Despite some pretty negative recent comment about the civil service, it was encouraging to see in a recent IPSOS MORI poll that trust in civil servants has continued to rise – from 25 per cent in 1983, to 37 per cent in 1993, to 53 per cent now.
Those taking part in the research may not have specifically heard of the Civil Service Code, but the increased levels of trust in civil servants is I believe in part because the public recognises that civil servants aspire to the high ethical standards of honesty, impartiality, objectivity and integrity that are set out in the Code. There are many private companies that would pay dearly to have this level of trust from their customers. Barclays, for example, recently published its own new ethical code and used many of the same words; and other parts of the banking industry are doing the same.
The recent civil service staff survey also showed high levels of awareness of the Code across the civil service. This has risen in every one of the past four years and now stands at 88 per cent. This level of awareness of the values of your organisation is I believe another thing that many businesses would envy. Good companies would like their brand to have a set of core ethical values as ingrained as those of the civil service. I sometimes think, however, that civil servants take these values too much for granted. They should be promoted actively and regarded as a major selling point for new recruits, particularly for young people considering a civil service career.
Knowledge of the Code is also not sufficient in itself. Civil servants must also know how they can raise a concern and have confidence that if they do it will be properly investigated. The staff survey shows that across the civil service, 63 per cent of staff know how to raise a concern in their organisation (up from 44 per cent in 2009), and 67 per cent are confident it would be investigated properly (up from 58 per cent in 2009).
The independent Civil Service Commission – which I chair – has a key role here in helping to promote the Code, and also to hear appeals made under it. We work with departments to try to ensure that staff are aware of how they can raise a concern if they feel that the Code is being breached. The concerns that civil servants raise are very varied: some are about political impartiality, but they also raise concerns about proper use of resources and efficiency. The first port of call for complaints under the Code is the civil servant's own department. Departments should ensure that their staff know how they can raise concerns. Ultimately if they are not satisfied with the response from their department, they can bring their concern to the Commission.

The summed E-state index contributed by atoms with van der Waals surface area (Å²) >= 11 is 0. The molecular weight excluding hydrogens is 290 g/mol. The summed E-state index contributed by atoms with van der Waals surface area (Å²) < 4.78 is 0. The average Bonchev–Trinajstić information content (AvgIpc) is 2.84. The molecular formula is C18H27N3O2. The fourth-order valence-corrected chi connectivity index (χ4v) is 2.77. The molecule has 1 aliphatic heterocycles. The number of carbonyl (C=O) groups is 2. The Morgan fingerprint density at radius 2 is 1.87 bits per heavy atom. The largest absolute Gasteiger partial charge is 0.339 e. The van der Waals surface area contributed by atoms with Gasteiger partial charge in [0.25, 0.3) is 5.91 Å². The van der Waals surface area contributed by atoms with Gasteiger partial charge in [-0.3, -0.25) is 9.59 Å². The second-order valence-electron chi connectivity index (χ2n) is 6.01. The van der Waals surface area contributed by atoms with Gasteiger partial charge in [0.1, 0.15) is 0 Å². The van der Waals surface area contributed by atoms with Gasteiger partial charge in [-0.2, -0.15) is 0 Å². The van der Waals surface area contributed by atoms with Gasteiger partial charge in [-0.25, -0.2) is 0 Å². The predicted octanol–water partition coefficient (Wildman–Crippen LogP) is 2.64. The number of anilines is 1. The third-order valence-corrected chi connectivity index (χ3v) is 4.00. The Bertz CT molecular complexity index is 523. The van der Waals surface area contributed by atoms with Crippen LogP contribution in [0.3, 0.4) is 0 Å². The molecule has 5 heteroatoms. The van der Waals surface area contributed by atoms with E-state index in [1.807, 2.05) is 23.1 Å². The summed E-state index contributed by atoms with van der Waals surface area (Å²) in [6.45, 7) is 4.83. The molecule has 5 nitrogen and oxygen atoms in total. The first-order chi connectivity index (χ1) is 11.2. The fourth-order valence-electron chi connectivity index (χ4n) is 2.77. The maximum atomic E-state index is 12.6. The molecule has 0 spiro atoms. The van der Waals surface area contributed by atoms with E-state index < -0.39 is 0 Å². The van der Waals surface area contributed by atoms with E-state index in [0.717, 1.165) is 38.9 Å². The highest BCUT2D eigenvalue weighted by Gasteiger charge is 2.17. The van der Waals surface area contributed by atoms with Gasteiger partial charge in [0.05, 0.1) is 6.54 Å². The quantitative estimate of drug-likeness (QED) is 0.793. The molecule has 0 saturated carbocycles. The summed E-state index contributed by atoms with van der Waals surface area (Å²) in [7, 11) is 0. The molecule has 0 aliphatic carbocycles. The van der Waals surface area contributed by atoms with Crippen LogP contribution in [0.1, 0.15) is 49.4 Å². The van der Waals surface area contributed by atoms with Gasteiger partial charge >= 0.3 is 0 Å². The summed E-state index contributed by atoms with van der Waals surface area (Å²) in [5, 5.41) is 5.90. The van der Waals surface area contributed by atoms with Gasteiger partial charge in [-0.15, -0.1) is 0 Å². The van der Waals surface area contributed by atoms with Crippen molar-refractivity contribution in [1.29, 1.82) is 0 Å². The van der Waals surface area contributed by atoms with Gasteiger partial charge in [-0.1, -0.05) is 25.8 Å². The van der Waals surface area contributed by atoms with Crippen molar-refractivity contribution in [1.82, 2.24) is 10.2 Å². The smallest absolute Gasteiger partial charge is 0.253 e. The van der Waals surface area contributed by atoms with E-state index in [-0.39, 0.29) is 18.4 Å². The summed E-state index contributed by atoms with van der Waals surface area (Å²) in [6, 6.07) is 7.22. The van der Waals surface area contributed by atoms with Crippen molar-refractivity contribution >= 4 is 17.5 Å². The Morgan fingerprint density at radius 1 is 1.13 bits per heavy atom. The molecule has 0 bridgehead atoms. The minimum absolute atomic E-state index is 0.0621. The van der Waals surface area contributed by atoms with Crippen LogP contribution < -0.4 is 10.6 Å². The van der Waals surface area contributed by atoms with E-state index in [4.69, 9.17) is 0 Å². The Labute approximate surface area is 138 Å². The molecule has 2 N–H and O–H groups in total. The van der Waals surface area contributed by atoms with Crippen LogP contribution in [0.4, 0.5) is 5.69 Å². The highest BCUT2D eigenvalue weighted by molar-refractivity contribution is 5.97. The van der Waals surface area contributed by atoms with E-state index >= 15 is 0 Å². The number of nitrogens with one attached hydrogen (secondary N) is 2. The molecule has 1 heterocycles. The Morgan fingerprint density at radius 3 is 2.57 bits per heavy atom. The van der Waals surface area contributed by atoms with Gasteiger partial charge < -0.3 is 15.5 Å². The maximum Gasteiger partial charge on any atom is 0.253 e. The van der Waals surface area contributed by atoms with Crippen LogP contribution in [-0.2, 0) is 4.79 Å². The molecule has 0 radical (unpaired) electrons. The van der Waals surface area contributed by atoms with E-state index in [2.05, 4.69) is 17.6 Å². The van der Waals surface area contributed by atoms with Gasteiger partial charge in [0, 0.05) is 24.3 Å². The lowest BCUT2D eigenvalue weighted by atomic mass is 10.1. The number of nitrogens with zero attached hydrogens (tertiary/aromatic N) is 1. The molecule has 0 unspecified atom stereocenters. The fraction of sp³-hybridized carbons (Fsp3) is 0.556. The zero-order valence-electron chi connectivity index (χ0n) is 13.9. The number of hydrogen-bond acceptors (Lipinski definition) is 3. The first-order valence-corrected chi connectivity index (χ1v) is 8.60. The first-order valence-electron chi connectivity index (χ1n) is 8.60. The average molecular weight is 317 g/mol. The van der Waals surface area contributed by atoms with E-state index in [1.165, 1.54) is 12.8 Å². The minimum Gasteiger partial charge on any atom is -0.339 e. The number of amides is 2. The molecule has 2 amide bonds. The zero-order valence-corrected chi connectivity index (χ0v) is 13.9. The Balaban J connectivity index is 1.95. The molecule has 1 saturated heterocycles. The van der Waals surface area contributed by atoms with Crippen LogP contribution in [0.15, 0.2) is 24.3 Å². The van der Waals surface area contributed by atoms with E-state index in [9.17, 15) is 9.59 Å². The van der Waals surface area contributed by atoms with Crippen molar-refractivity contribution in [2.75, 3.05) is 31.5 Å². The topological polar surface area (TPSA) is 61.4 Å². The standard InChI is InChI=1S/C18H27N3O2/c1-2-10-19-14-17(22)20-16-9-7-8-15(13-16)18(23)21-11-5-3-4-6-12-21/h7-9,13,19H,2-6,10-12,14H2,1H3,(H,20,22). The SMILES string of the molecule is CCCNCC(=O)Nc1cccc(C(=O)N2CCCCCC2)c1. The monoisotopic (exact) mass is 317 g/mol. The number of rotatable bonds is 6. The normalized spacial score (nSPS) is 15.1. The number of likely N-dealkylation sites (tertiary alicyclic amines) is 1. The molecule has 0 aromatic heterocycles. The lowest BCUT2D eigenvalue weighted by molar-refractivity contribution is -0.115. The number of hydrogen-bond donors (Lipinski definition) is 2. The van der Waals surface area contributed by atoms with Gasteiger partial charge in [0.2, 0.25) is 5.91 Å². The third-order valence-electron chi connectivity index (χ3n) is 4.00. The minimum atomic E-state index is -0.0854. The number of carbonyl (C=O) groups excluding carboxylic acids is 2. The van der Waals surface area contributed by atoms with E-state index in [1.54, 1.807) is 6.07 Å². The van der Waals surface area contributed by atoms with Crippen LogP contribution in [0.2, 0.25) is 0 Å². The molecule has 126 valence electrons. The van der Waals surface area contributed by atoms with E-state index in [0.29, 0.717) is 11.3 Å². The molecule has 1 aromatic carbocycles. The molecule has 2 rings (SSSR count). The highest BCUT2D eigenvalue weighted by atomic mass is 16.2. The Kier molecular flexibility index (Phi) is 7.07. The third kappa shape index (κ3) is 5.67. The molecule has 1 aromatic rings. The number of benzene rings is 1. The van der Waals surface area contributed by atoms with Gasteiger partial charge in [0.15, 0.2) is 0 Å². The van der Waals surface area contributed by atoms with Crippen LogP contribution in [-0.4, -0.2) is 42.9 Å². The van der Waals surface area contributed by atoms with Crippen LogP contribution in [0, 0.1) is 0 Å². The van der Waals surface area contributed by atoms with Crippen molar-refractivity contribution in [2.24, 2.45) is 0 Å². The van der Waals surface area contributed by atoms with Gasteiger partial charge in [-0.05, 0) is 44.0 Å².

The Civil Service Commission is holding a virtual Open Week about its work this week (18-22 March). Commissioners will be available throughout the week to take questions or hear comments on the Commission’s work in upholding the values set out in the Civil Service Code, and on our very important role in providing assurance that recruitment to the Civil Service is made on merit after fair and open competition. We will not be able to answer individual HR questions – we’ll have to leave that to employing departments – but if you have questions about recruitment to the civil service, or to do with the values in the Civil Service Code we would very much like to hear from you. This is the first time we have run an Open Week like this. We hope that many civil servants join in, find out more about what we do, and tell us what they think.
If you would like to contact the Commission as part of Open Week you can e-mail us at email@example.com or send us a question or comment via the Commission’s dedicated Twitter account @openweek or follow us on Facebook. Questions and answers will be posted on our dedicated Open Week Page throughout the week on our website http://civilservicecommission.independent.gov.uk .